Even Christie’s Top Aide Thinks Self-Exoneration Got Something Wrong

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Another member of New Jersey Gov. Chris Christie’s administration raised issues Monday with the work done by lawyers who cleared the governor of any role in the George Washington Bridge lane closures.

Specifically, chief of staff Kevin O’Dowd distanced himself from a characterization of the former administration official at the heart of the scandal.

O’Dowd testified on Monday in front of the New Jersey legislative committee investigating the lane closures, where he was asked about a portion of an “interview memorandum” produced by the law firm Gibson, Dunn & Crutcher. The document, which was made public earlier this year, summarized the interviews lawyers conducted with O’Dowd in January and March as they went about conducting an internal investigation into the lane closures. State Sen. Nia Gill (D) asked O’Dowd about the following paragraph, which described some of O’Dowd’s interactions on Dec. 13 with Bridget Kelly, who was then still serving as Christie’s deputy chief of staff:

A short while after this meeting, Kelly came to O’Dowd’s office. Kelly said she was concerned about what the Governor thought of her and asked O’Dowd whether the Governor had lost confidence in her. She asked O’Dowd if she needed to talk to the Governor. O’Dowd responded that it was her decision—a response prompted, in part, by the fact that Kelly was habitually concerned about how she was perceived by the Governor and O’Dowd was anticipating soon leaving the Governor’s Office.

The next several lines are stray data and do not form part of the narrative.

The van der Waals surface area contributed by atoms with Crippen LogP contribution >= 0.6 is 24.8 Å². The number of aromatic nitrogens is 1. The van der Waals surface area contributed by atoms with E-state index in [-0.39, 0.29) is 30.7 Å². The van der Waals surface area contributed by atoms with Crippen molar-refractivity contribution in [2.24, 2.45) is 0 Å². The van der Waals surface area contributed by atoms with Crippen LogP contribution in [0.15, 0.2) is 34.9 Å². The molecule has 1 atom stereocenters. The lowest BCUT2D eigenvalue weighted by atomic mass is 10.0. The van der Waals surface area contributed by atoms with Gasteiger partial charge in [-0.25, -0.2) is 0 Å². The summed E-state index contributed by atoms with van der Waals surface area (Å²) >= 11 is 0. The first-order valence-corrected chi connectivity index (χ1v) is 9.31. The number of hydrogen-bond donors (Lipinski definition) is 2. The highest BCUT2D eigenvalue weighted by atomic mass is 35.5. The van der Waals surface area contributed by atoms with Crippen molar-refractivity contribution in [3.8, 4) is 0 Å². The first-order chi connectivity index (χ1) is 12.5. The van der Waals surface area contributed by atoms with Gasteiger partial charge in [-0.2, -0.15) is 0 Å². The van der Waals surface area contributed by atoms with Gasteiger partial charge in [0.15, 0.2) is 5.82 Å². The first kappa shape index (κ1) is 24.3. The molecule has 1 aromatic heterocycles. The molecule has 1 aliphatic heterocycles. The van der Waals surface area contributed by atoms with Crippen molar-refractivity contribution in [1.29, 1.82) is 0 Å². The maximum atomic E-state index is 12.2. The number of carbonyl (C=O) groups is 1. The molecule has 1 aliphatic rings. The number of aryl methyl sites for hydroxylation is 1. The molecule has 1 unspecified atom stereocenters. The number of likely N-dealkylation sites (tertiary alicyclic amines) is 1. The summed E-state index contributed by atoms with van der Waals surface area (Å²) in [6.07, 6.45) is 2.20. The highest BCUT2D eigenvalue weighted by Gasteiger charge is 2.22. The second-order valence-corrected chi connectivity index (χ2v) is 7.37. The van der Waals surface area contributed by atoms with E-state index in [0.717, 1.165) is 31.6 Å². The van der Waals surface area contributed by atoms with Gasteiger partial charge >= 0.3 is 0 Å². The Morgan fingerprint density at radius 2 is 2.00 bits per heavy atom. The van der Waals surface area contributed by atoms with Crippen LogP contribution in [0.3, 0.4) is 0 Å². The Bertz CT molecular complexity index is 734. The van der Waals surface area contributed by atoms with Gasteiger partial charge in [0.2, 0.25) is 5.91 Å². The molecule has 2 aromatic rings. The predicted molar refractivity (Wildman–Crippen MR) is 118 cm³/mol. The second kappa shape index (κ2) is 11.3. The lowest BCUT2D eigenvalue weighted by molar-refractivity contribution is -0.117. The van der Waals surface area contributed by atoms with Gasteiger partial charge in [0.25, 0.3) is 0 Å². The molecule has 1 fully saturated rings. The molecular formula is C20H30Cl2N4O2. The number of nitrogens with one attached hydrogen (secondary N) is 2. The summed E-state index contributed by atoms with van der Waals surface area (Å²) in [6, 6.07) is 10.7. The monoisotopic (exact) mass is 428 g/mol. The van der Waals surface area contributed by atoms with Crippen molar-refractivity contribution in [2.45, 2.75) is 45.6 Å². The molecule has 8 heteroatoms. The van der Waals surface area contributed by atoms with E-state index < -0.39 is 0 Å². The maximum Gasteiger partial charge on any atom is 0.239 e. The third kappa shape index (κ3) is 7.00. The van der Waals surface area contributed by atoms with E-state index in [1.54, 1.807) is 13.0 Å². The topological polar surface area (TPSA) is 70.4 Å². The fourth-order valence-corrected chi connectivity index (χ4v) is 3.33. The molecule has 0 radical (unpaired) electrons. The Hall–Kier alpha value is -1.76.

Kelly was fired in January after the release of her now infamous “time for some traffic problems in Fort Lee” email — which tied her to the plan to close George Washington Bridge access lanes in Fort Lee, N.J. in September.

On Monday, after O’Dowd’s attorney raised concerns about his client having to adopt Gibson, Dunn & Crutcher’s summary of his own words, Gill gave O’Dowd a chance to clarify any issues he had with the paragraph.

“I’m going to ask you if this paragraph is accurate, in terms of what you told Dunn and what they reported,” Gill said.

In response, O’Dowd said that the portion of the text referring to Kelly as “habitually concerned about how she was perceived” by Christie was not something he ever would have said.

“I would say this, senator, if I could: the line that jumps out at me that I would submit to the committee is not a line that I would adopt, is the line that indicates — one, two, three, four — I guess the fifth line down, beginning with ‘Kelly,'” O’Dowd said. “‘Kelly was habitually concerned about how she was perceived by the governor,’ that’s not a characterization that I would offer.”

O’Dowd isn’t the first person who was interviewed by Gibson, Dunn & Crutcher lawyers to raise questions about the work done by the legal team, which cleared Christie of any role in the scandal. Last month, a former Christie aide, Christina Renna, said that she had problems with the way her language had been characterized in the summary of her own discussions with the legal team.

Following the release of the original internal investigation report in March — which has been referred to as the “Mastro report” after lead lawyer Randy Mastro — Christie’s critics called the report a “white-wash” for the governor, and Kelly’s lawyer issued a statement calling the document “venomous” and “sexist.” In May, the lawyer representing former Christie campaign manager Bill Stepien demanded the correction of two “false and misleading” statements contained in the report.

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